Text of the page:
By: Leah Fisher, Neighborhood Planning Program Manager
The answer as of 2017 is a lot! Last legislative session, the Oregon Legislature (via HB2017, now called “Keep Oregon Moving”) authorized the Oregon Department of Transportation (ODOT) to conduct a feasibility study and proposal for what they refer to as value pricing on Interstate 5 and Interstate 205 with the stated purpose of reducing congestion. Read more about ODOT’s effort here and the committee in charge of the study here.
Additionally, last November, the Portland City Council built upon that effort by passing a resolution directing the Portland Bureau of Transportation (PBOT) and Bureau of Planning and Sustainability (BPS) to study congestion pricing on local roads like Grand Avenue and Martin Luther King Jr. Boulevard and the Willamette River bridges. For a full recording of the City Council discussion go here.
Excuse me, but what is congestion or value pricing?
These terms are very similar and used interchangeably. Both terms refer to a payment/tolling mechanism that might be applied to a single lane, an entire roadway, or used during a certain time of day, in a certain area (e.g. city center), or for certain users (e.g. trucks vs. carpool vs. single occupancy vehicles). However, while a toll’s purpose is primarily to collect revenue, the main objective of congestion or value pricing is to alleviate congestion, particularly during peak hours. Congestion is reduced by incentivizing users who are able to change their travel behaviors to do so by taking an alternative mode to their destination or by traveling at a different time. Value or congestion management may include a large suite of policies, programming, and investment. Beyond charging tolls on roadways, a comprehensive approach includes investment in transit, walkable communities, parking management, as well as the consideration of equity issues, climate impacts, and vision zero goals.
ODOT’s feasibility study will consider various types of tolls (e.g. single lane, freeway location, and time of day) as well as consider equity for low-income individuals who could be adversely impacted. Portland’s effort will evaluate/consider geographically based pricing, parking demand management, automated/shared mobility pricing, and bridge management. PBOT will also consider how these connect with other city-wide policy efforts around housing, climate, vision zero goals.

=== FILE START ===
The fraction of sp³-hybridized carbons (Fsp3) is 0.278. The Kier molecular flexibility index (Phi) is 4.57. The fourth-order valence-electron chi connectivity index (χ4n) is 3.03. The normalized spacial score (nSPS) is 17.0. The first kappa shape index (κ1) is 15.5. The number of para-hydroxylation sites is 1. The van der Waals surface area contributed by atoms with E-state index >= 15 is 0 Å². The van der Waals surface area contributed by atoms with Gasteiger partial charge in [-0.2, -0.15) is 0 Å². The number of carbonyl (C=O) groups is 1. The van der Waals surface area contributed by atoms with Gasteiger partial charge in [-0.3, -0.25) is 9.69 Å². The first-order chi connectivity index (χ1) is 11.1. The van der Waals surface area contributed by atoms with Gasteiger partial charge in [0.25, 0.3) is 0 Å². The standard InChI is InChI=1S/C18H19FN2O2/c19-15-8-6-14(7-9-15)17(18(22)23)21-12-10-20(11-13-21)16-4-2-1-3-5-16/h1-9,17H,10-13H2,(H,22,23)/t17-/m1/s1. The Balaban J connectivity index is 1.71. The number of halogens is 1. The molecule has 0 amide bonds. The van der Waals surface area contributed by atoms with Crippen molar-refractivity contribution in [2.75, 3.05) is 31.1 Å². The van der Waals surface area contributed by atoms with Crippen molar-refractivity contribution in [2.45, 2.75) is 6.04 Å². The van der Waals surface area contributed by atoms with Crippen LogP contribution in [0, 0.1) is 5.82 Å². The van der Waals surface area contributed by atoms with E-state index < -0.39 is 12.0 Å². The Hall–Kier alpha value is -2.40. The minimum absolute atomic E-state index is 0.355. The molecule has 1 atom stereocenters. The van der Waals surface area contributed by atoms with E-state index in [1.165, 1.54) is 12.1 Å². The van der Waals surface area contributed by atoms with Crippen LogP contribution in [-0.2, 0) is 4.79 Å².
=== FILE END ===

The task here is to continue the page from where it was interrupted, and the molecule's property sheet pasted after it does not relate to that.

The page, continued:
But why value/congestion pricing?
The Metro area is struggling to manage congestion. Congestion has outpaced population growth 4 to 11 and there are no signs of any decrease in the near future. Congestion has negative impacts on not only our livability, but also public health, the climate, and our economy.
Ok, but charging tolls alone won’t solve the problem.
ODOT and PBOT both agree it is unlikely our roadways will ever be as free-flowing as they were in decades past. However, both ODOT and PBOT are exploring congestion pricing as part of a larger or more comprehensive strategy to get people out of their single occupancy vehicles by investing in infrastructure for walking, biking and transit, as well as other congestion management strategies.
What about unanticipated consequences?
Decision-makers and community members are concerned that poorer residents, many perhaps previously displaced from their closer-in neighborhoods due to housing cost increases, have longer commutes and fewer transit options. Therefore, additional costs such as tolling could further burden an already vulnerable group. Both ODOT and PBOT are carefully considering these potential consequences in their assessments.
Additionally, this concept needs to be a community-wide discussion as the introduction of tolls will not only affect the highways but could have surface street impacts as drivers change routes to avoid tolls. Impact on surface streets is a consideration of the feasibility study and residents are encouraged to weigh in their opinions to both ODOT and PBOT. ODOT wrapped up a short series of in-person open houses in January and has an online open house open until February 5th, 2018. Afterwards, the project team will still accept general comments through June 2018. Go here for these details, contacts, and to sign up for regular updates.
What other cities are using value or congestion pricing?
Cities like Seattle and New York are implementing policies and practices to address congestion in the United States. The Federal Highway Administration lists more here, and also demonstrates the variety of options available to implement locally. There are numerous international cities that have been using this strategy for many years and some have reliable data for Portland to consider.
Sources for this article and if you still want to learn more:
For more information see OPBs articles:
More information on PBOT’s effort here, along with resources and FAQs on congestion and value pricing.
1 City Council Meeting. (November 30, 2017). Leah Treat, City Council Presentation. Retrieved from https://www.portlandoregon.gov/video/player/?tab=council